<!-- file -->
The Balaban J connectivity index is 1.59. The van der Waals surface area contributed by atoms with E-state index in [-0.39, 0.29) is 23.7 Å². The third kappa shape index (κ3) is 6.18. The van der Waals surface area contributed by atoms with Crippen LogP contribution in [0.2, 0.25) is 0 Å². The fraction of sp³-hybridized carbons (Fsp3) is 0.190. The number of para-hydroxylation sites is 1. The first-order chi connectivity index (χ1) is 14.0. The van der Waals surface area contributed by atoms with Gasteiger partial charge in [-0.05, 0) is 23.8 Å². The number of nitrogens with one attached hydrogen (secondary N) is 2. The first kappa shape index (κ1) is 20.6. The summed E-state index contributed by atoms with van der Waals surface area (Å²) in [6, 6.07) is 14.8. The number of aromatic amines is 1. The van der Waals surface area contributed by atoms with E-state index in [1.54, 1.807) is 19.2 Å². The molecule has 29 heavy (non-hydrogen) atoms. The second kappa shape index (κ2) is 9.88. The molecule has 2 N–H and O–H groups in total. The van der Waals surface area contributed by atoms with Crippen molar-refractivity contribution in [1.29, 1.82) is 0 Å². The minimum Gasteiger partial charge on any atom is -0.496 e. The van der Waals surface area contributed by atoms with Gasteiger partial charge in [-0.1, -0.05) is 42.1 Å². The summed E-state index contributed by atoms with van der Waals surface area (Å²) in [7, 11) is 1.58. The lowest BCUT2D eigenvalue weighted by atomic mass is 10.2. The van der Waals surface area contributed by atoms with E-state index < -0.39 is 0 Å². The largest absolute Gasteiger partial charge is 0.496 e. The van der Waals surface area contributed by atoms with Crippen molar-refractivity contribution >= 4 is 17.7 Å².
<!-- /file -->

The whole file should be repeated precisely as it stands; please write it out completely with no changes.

The Balaban J connectivity index is 1.59. The van der Waals surface area contributed by atoms with E-state index in [-0.39, 0.29) is 23.7 Å². The third kappa shape index (κ3) is 6.18. The van der Waals surface area contributed by atoms with Crippen LogP contribution in [0.2, 0.25) is 0 Å². The fraction of sp³-hybridized carbons (Fsp3) is 0.190. The number of para-hydroxylation sites is 1. The first-order chi connectivity index (χ1) is 14.0. The van der Waals surface area contributed by atoms with Gasteiger partial charge in [-0.05, 0) is 23.8 Å². The number of nitrogens with one attached hydrogen (secondary N) is 2. The first kappa shape index (κ1) is 20.6. The summed E-state index contributed by atoms with van der Waals surface area (Å²) in [6, 6.07) is 14.8. The number of aromatic amines is 1. The van der Waals surface area contributed by atoms with E-state index in [1.54, 1.807) is 19.2 Å². The molecule has 29 heavy (non-hydrogen) atoms. The second kappa shape index (κ2) is 9.88. The molecule has 2 N–H and O–H groups in total. The van der Waals surface area contributed by atoms with Crippen molar-refractivity contribution in [1.29, 1.82) is 0 Å². The minimum Gasteiger partial charge on any atom is -0.496 e. The van der Waals surface area contributed by atoms with Gasteiger partial charge in [-0.1, -0.05) is 42.1 Å². The summed E-state index contributed by atoms with van der Waals surface area (Å²) in [7, 11) is 1.58. The lowest BCUT2D eigenvalue weighted by atomic mass is 10.2. The van der Waals surface area contributed by atoms with E-state index < -0.39 is 0 Å². The largest absolute Gasteiger partial charge is 0.496 e. The van der Waals surface area contributed by atoms with Crippen molar-refractivity contribution >= 4 is 17.7 Å².